Loading Events

« All Events

  • This event has passed.

VIRTUAL - Uncovering the Place of Uni: Archeological Excavations at the Ancient Etruscan Site of Poggio Colla in Italy

December 2, 2021 @ 5:00 pm EST Eastern Time

This is an online event.

AIA Society: Montréal

Lecturer: Ann Steiner

The ancient Etruscans, who flourished in central Italy between the eighth and third centuries BCE, are among the most poorly understood people in the ancient Mediterranean.  We know they influenced Roman religion a great deal, and their control of metal resources brought them enormous wealth. They left very few written records, and scholars still struggle to translate their language.  Archaeological excavation has helped to develop a fuller picture of this enigmatic culture; this presentation will focus on results of excavations from 1995-2015 at the Etruscan site of Poggio Colla, a sanctuary to the goddess Uni, where the speaker serves as a director. When excavation began, virtually nothing was known about the site including its ancient name;  all that remained were scraps of ancient fortification walls, robbed-out tombs, and a flattened hilltop.  The lecture takes the audience through the process of uncovering a monumental temple, at least ten votive deposits including a large cache of gold jewelry, and the discovery, on the last day of the last season of work, of one of the longest inscriptions ever found in the Etruscan language.  The lecture emphasizes the process the excavation staff used to interpret the site from season to season as well as the final results and the questions that remain.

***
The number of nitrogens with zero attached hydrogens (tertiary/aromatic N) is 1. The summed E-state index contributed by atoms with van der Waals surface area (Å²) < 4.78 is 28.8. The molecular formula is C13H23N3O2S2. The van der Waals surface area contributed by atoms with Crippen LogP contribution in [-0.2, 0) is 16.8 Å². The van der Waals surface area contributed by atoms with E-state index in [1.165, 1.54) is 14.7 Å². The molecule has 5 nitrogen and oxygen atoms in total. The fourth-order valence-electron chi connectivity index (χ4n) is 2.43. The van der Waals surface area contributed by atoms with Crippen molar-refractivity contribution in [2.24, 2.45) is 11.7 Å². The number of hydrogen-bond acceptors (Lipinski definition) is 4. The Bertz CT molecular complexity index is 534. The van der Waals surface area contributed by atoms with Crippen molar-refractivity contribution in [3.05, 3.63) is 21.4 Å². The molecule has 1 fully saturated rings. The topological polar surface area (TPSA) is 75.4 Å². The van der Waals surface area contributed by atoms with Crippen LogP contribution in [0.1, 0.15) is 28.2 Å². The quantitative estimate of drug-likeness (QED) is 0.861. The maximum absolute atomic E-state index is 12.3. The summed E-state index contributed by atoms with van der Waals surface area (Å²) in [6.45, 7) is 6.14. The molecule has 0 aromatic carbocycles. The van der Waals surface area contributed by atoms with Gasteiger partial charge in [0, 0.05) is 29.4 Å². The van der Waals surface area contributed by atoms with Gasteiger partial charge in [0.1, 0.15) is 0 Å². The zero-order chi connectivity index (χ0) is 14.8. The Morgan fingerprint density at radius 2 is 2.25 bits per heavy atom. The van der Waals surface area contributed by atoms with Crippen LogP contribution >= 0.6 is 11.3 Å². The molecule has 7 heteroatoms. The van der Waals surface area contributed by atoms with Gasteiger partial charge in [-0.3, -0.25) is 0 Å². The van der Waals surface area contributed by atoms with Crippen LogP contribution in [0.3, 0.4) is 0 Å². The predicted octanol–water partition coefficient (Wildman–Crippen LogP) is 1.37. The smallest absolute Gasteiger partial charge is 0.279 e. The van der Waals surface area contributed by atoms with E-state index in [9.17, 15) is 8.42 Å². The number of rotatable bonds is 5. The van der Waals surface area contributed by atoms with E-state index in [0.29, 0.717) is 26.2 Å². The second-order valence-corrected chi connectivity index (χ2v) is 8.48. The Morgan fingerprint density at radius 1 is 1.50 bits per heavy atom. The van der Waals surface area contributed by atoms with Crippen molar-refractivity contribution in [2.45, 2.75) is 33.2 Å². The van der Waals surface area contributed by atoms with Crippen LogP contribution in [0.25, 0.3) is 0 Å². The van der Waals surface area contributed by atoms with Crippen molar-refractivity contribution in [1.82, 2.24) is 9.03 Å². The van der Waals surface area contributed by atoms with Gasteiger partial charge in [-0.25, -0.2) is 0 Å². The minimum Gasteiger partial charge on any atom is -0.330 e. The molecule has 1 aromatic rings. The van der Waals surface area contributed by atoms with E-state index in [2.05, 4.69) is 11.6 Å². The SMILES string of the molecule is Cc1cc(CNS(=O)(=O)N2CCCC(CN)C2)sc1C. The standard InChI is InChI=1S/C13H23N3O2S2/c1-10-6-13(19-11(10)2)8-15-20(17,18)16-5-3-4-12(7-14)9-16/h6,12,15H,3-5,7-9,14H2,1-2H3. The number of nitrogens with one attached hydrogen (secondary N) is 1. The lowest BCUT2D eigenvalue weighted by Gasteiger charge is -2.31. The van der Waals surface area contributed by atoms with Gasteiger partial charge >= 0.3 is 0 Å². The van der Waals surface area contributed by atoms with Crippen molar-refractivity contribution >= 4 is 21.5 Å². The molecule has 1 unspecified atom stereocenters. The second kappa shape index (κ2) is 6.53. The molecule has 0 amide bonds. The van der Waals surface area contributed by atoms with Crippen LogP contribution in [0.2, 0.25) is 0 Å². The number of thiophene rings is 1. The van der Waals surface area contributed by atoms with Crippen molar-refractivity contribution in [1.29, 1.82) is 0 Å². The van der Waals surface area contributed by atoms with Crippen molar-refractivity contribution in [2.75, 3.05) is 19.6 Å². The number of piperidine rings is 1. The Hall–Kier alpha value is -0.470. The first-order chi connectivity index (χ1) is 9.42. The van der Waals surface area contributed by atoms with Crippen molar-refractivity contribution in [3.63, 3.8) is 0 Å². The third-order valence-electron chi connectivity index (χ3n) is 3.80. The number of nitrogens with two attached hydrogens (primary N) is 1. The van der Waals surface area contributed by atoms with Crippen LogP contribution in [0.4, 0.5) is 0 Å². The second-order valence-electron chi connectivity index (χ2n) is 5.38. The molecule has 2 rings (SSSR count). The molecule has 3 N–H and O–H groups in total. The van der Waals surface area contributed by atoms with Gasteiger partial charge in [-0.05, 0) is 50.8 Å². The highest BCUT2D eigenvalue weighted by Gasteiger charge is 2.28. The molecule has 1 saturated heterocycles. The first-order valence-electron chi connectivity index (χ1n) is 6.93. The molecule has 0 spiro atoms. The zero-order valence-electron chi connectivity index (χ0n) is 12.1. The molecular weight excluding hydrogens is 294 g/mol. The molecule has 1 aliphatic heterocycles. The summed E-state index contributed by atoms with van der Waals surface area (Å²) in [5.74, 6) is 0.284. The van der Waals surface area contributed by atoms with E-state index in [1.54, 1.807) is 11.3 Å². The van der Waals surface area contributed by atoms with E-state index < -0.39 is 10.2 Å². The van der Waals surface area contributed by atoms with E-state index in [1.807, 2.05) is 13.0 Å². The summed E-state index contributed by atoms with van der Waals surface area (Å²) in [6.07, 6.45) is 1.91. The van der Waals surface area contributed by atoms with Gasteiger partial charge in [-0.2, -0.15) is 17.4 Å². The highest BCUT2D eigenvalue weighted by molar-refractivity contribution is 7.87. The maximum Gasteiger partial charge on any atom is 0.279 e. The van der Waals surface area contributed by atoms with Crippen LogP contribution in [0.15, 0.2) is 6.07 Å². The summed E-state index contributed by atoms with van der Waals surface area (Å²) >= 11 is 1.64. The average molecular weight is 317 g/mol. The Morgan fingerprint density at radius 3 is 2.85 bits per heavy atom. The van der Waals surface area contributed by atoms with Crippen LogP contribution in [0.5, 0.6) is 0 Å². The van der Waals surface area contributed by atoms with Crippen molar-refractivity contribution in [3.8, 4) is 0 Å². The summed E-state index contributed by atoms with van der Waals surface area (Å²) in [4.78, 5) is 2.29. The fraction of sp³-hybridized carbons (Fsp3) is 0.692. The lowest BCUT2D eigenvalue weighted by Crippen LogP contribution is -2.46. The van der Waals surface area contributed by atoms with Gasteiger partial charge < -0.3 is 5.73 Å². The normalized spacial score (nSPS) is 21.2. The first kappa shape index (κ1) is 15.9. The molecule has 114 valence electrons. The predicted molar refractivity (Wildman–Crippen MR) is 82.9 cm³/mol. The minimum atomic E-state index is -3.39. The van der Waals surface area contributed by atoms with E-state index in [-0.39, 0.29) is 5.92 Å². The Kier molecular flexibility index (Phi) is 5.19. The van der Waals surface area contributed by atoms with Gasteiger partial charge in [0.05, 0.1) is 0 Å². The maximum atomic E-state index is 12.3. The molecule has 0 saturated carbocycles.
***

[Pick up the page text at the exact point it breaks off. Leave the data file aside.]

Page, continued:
Short bibliography and/or website on lecture topic:

Cinelli Lecture

When placing events on your calendar using these buttons, please check that time zone displays correctly.


December 2, 2021
5:00 pm EST
Event Categories:
, ,


Marie Clermont-Mignault


In-person or Virtual Event
Subscribe to the AIA e-Update

support Us

The AIA is North America's largest and oldest nonprofit organization dedicated to archaeology. The Institute advances awareness, education, fieldwork, preservation, publication, and research of archaeological sites and cultural heritage throughout the world. Your contribution makes a difference.